School actively monitors the weather forecast


Courtesy of Dennis Womack

With a flat-screen TV, two computer monitors, and a laptop screen all displaying different weather forecasts for the area; assistant superintendent Dennis Womack takes many steps when deciding if school will be closed due to inclement weather.

With approximately two inches of snow covering the school’s courtyard Friday morning and the snow scheduled to fall into the afternoon, students on Twitter and in the hallways are asking if the school will close early.

“Early release is unlikely,” superintendent Ted Moore said. “We cannot take elementary kids home unless we know their parents are home.”

Whether it is canceling school or an early release due to inclement weather, the district follows a process in determining the school day’s fate.

“The district keeps an eye on the weather reports during the day,” assistant superintendent Dennis Womack said. “If there is a bad weather system coming through during school hours we follow the system to see if it will hit before or after school is released. We determine if it is safer to release the students early and get them home or to hold them until regular time.”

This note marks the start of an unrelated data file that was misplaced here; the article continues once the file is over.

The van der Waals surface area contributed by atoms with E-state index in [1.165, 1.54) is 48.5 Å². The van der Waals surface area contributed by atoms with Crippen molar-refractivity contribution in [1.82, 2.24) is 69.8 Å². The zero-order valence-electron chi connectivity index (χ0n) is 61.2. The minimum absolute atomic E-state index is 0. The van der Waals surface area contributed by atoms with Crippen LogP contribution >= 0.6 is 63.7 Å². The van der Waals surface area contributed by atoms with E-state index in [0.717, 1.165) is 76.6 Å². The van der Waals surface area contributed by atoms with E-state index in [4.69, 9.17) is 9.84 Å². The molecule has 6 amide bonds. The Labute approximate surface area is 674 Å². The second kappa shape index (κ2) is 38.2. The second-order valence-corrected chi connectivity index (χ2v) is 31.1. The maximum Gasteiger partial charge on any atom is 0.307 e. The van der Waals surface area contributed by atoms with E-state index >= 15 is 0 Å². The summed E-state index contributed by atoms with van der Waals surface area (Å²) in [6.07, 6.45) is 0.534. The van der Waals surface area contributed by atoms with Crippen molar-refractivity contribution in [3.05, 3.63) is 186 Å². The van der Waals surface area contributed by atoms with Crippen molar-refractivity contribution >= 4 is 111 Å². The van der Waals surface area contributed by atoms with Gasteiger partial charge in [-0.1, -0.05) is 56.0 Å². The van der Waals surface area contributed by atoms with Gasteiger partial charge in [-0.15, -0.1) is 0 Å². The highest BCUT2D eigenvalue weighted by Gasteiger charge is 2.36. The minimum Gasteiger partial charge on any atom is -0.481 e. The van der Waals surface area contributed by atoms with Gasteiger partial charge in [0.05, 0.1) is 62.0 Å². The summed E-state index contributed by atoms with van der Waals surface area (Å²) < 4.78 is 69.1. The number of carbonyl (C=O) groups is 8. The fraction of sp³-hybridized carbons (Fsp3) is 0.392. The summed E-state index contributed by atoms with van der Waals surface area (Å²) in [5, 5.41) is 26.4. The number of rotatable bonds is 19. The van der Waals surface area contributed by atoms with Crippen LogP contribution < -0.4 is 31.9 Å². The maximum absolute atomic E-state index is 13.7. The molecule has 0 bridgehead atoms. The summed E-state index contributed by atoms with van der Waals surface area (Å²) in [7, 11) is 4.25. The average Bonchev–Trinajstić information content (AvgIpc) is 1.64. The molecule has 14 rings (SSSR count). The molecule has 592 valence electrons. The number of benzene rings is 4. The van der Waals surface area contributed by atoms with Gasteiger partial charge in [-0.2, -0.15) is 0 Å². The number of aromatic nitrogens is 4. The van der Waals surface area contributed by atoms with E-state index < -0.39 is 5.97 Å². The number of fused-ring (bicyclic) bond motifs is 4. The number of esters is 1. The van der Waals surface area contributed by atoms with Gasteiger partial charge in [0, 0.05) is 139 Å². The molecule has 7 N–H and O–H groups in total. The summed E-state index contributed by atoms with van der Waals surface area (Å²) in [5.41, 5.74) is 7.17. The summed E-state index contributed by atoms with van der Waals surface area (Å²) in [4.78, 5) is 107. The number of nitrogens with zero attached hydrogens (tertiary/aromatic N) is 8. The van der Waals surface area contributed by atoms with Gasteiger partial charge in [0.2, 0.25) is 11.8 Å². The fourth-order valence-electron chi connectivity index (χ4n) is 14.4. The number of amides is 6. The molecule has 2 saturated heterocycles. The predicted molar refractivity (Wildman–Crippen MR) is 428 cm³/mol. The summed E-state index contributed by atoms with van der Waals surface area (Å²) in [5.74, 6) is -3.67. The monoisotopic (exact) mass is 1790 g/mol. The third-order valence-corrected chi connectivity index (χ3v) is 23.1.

Although students may be hopeful that school will close early, it is highly unlikely.

“We try, if at all possible, not to dismiss school early due to weather, except in rare extreme weather conditions,” Womack said. “This is determined, again, by watching the news forecast and predicting whether the storm will remain in the area to negatively impact parent and buses getting out on the roads. Depending on the information that is given and the accuracy of the information we try to give advance notice to parents. Remember that the weather is fickle and our decision might not always seem a “good one” out in the community; especially if school is canceled and the weather pattern fizzles out.”